Atrioventricular Block
Ngày 04/11/2016 08:22 | Lượt xem: 1133

Background

Atrioventricular (AV) block occurs when atrial depolarizations fail to reach the ventricles or when atrial depolarization is conducted with a delay. Three degrees of AV block are recognized.

First-degree AV block consists of prolongation of the PR interval on the electrocardiogram (ECG) (>200 msec in adults and >160 msec in young children). The upper limit of the reference range for the PR interval is age-dependent in children. All atrial impulses reach the ventricles in first-degree AV block; however, conduction is delayed within the AV node (see the image below).

First-degree atrioventricular block. PR interval is constant and is 280 msec.

Second-degree AV block is characterized by atrial impulses (generally occurring at a regular rate) that fail to conduct to the ventricles in 1 of the following 4 ways.

The first form of second-degree AV block is Mobitz I second-degree AV block (Wenckebach block), which consists of progressive prolongation of the PR interval with the subsequent occurrence of a single nonconducted P wave that results in a pause. The pause is shorter than the sum of any 2 consecutive conducted beats (R-R interval).

An episode of Mobitz I AV block usually consists of 3-5 beats, with a ratio of nonconducted to conducted beats of 4:3, 3:2, and so forth (see the image below). The block is generally in the AV node but can occasionally occur in the His-Purkinje system and is termed intrahisian or infrahisian Wenckebach (depending if the block occurs within or below the His-Purkinje system).

Second-degree atrioventricular block, Mobitz type I (Wenckebach). Note the prolongation of the PR interval preceding the dropped beat and the shortened PR interval following the dropped beat.

The second form is Mobitz II second-degree AV block, which is characterized by a constant PR interval followed by sudden failure of a P wave to be conducted to the ventricles, so that either an occasional dropped P wave or a regular conduction pattern of 2:1 (2 conducted and 1 blocked), 3:1 (3 conducted and 1 blocked), and so on is observed (see the image below).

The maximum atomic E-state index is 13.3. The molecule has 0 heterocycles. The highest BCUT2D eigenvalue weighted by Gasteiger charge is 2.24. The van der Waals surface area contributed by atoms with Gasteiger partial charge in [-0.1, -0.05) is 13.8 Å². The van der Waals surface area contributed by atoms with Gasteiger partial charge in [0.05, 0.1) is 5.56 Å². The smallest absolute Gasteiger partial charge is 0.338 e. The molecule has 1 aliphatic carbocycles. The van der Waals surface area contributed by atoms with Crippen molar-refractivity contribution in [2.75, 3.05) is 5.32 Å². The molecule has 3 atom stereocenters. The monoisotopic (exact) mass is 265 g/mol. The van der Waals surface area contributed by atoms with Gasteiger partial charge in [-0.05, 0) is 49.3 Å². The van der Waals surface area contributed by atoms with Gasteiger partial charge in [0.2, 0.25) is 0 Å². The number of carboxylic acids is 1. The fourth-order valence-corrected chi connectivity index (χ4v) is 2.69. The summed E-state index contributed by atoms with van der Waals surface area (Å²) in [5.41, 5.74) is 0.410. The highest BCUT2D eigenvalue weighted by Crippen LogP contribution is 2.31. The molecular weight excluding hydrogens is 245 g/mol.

Second-degree atrioventricular block, Mobitz type II. A constant PR interval in conducted beats is present. Intraventricular conduction delay also is present.

The third form is high-grade AV block, which consists of multiple P waves in a row that should conduct, but do not. The conduction ratio can be 3:1 or higher, and the PR interval of conducted beats is constant. This is a distinct form of complete AV block, in that the P waves that conduct to the QRS complexes occur at fixed intervals. For complete AV block, no relationship exists between the P waves and QRS complexes.

The fourth form is 2:1 AV block. This could be either Mobitz I or Mobitz II, but distinguishing one variety from the other is nearly impossible.

Third-degree AV block is diagnosed when no supraventricular impulses are conducted to the ventricles. P waves on the rhythm strip reflect a sinus node rhythm independent from QRS wave complexes. The QRS complexes represent an escape rhythm, either junctional or ventricular. The escape rhythm originating from the junctional or high septal region is characterized by narrow QRS complexes at a rate of 40-50 beats/min, whereas escape rhythm from low ventricular sites is characterized by broad QRS complexes at a rate of 30-40 beats/min.

No relationship exists between the rhythm of P waves and the rhythm of QRS complexes in third-degree AV block. The frequency of P waves (atrial rate) is higher than the frequency of QRS complexes (ventricular rate) (see the image below).

Third-degree atrioventricular block (complete heart block). The atrial rate is faster than the ventricular rate, and no association exists between the atrial and ventricular activity.

AV dissociation is a rhythm identified by atrial and ventricular activation occurring from different pacemakers. AV dissociation does not indicate the presence of AV block and is distinctly different. Ventricular activation may be from either junctional pacemakers or infranodal.

AV dissociation can occur in the presence of intact AV conduction, especially when rates of the pacemaker, either junctional or ventricular, exceed the atrial rate. Third-degree AV block can occur with AV dissociation. However, in AV dissociation without AV block, the ventricular rate can exceed the atrial rate and conduction can occasionally occur dependent on the timing between the P wave and the QRS complex.